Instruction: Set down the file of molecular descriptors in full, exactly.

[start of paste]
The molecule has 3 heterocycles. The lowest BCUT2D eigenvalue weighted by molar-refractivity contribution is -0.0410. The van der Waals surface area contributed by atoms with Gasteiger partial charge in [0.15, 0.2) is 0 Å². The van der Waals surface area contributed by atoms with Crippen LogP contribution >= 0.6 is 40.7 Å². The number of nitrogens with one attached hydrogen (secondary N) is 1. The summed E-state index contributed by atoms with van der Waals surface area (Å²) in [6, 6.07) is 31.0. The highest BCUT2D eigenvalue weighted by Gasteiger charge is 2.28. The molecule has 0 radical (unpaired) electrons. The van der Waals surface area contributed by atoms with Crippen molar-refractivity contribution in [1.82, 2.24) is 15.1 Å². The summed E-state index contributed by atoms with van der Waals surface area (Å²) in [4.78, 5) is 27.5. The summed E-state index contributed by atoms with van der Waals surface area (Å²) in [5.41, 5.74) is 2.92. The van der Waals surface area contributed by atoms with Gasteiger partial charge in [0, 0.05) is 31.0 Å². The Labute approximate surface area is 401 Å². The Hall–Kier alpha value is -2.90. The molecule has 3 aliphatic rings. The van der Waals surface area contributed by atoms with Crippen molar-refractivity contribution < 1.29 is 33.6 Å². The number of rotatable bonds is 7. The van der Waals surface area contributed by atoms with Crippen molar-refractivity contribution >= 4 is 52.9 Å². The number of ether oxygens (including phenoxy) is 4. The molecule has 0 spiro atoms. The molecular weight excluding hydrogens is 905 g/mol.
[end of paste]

The molecule has 3 heterocycles. The lowest BCUT2D eigenvalue weighted by molar-refractivity contribution is -0.0410. The van der Waals surface area contributed by atoms with Gasteiger partial charge in [0.15, 0.2) is 0 Å². The van der Waals surface area contributed by atoms with Crippen LogP contribution >= 0.6 is 40.7 Å². The number of nitrogens with one attached hydrogen (secondary N) is 1. The summed E-state index contributed by atoms with van der Waals surface area (Å²) in [6, 6.07) is 31.0. The highest BCUT2D eigenvalue weighted by Gasteiger charge is 2.28. The molecule has 0 radical (unpaired) electrons. The van der Waals surface area contributed by atoms with Crippen molar-refractivity contribution in [1.82, 2.24) is 15.1 Å². The summed E-state index contributed by atoms with van der Waals surface area (Å²) in [4.78, 5) is 27.5. The summed E-state index contributed by atoms with van der Waals surface area (Å²) in [5.41, 5.74) is 2.92. The van der Waals surface area contributed by atoms with Gasteiger partial charge in [0, 0.05) is 31.0 Å². The Labute approximate surface area is 401 Å². The Hall–Kier alpha value is -2.90. The molecule has 3 aliphatic rings. The van der Waals surface area contributed by atoms with Crippen molar-refractivity contribution < 1.29 is 33.6 Å². The number of rotatable bonds is 7. The van der Waals surface area contributed by atoms with Crippen molar-refractivity contribution >= 4 is 52.9 Å². The number of ether oxygens (including phenoxy) is 4. The molecule has 0 spiro atoms. The molecular weight excluding hydrogens is 905 g/mol.